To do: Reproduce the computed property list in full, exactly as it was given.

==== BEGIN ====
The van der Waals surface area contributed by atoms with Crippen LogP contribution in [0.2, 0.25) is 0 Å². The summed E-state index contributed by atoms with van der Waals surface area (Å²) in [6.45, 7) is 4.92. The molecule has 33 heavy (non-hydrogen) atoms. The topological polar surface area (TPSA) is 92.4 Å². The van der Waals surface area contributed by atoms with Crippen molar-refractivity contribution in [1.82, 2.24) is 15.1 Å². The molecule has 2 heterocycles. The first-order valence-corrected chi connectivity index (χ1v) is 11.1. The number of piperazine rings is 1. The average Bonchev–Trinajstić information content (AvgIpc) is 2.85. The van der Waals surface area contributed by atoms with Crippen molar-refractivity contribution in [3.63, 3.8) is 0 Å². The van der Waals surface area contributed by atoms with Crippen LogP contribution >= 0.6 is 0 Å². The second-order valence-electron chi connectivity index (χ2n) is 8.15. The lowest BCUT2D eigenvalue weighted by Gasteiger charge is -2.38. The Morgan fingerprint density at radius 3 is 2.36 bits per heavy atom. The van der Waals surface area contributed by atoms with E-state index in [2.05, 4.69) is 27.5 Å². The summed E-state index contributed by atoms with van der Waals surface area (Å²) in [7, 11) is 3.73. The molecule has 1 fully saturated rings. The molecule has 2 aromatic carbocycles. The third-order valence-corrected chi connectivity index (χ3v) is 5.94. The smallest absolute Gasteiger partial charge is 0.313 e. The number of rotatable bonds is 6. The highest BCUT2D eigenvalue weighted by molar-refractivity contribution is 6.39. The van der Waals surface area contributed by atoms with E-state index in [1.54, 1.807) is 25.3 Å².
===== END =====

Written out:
The van der Waals surface area contributed by atoms with Crippen LogP contribution in [0.2, 0.25) is 0 Å². The summed E-state index contributed by atoms with van der Waals surface area (Å²) in [6.45, 7) is 4.92. The molecule has 33 heavy (non-hydrogen) atoms. The topological polar surface area (TPSA) is 92.4 Å². The van der Waals surface area contributed by atoms with Crippen molar-refractivity contribution in [1.82, 2.24) is 15.1 Å². The molecule has 2 heterocycles. The first-order valence-corrected chi connectivity index (χ1v) is 11.1. The number of piperazine rings is 1. The average Bonchev–Trinajstić information content (AvgIpc) is 2.85. The van der Waals surface area contributed by atoms with Crippen molar-refractivity contribution in [3.63, 3.8) is 0 Å². The van der Waals surface area contributed by atoms with Crippen LogP contribution >= 0.6 is 0 Å². The second-order valence-electron chi connectivity index (χ2n) is 8.15. The lowest BCUT2D eigenvalue weighted by Gasteiger charge is -2.38. The Morgan fingerprint density at radius 3 is 2.36 bits per heavy atom. The van der Waals surface area contributed by atoms with E-state index in [2.05, 4.69) is 27.5 Å². The summed E-state index contributed by atoms with van der Waals surface area (Å²) in [7, 11) is 3.73. The molecule has 1 fully saturated rings. The molecule has 2 aromatic carbocycles. The third-order valence-corrected chi connectivity index (χ3v) is 5.94. The smallest absolute Gasteiger partial charge is 0.313 e. The number of rotatable bonds is 6. The highest BCUT2D eigenvalue weighted by molar-refractivity contribution is 6.39. The van der Waals surface area contributed by atoms with E-state index in [1.54, 1.807) is 25.3 Å².